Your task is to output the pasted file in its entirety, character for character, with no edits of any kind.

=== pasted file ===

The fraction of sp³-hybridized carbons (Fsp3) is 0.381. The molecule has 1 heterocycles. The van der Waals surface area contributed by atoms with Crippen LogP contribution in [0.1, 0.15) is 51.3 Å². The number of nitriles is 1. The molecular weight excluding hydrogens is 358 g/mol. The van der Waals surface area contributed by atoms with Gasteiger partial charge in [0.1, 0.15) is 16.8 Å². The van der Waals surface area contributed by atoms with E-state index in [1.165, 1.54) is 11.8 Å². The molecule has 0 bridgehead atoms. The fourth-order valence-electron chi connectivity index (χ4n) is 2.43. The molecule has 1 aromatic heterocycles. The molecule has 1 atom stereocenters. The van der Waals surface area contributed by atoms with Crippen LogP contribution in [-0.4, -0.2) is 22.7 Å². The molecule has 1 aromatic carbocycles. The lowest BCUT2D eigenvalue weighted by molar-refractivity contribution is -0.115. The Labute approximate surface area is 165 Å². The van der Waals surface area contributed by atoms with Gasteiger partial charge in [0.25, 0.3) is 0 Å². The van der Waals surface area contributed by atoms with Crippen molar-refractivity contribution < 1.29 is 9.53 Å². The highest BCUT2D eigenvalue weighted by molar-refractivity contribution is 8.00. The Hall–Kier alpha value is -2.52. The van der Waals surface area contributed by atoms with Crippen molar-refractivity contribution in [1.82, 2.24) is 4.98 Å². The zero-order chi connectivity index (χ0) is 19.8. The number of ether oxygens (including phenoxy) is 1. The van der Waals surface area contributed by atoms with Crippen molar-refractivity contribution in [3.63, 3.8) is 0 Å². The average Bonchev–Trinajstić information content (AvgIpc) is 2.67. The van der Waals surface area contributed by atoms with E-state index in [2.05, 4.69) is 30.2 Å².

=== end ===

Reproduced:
The fraction of sp³-hybridized carbons (Fsp3) is 0.381. The molecule has 1 heterocycles. The van der Waals surface area contributed by atoms with Crippen LogP contribution in [0.1, 0.15) is 51.3 Å². The number of nitriles is 1. The molecular weight excluding hydrogens is 358 g/mol. The van der Waals surface area contributed by atoms with Gasteiger partial charge in [0.1, 0.15) is 16.8 Å². The van der Waals surface area contributed by atoms with E-state index in [1.165, 1.54) is 11.8 Å². The molecule has 0 bridgehead atoms. The fourth-order valence-electron chi connectivity index (χ4n) is 2.43. The molecule has 1 aromatic heterocycles. The molecule has 1 atom stereocenters. The van der Waals surface area contributed by atoms with Crippen LogP contribution in [-0.4, -0.2) is 22.7 Å². The molecule has 1 aromatic carbocycles. The lowest BCUT2D eigenvalue weighted by molar-refractivity contribution is -0.115. The Labute approximate surface area is 165 Å². The van der Waals surface area contributed by atoms with Gasteiger partial charge in [0.25, 0.3) is 0 Å². The van der Waals surface area contributed by atoms with Crippen molar-refractivity contribution < 1.29 is 9.53 Å². The highest BCUT2D eigenvalue weighted by molar-refractivity contribution is 8.00. The Hall–Kier alpha value is -2.52. The van der Waals surface area contributed by atoms with Crippen molar-refractivity contribution in [1.82, 2.24) is 4.98 Å². The zero-order chi connectivity index (χ0) is 19.8. The number of ether oxygens (including phenoxy) is 1. The van der Waals surface area contributed by atoms with Crippen molar-refractivity contribution in [3.63, 3.8) is 0 Å². The average Bonchev–Trinajstić information content (AvgIpc) is 2.67. The van der Waals surface area contributed by atoms with E-state index in [2.05, 4.69) is 30.2 Å².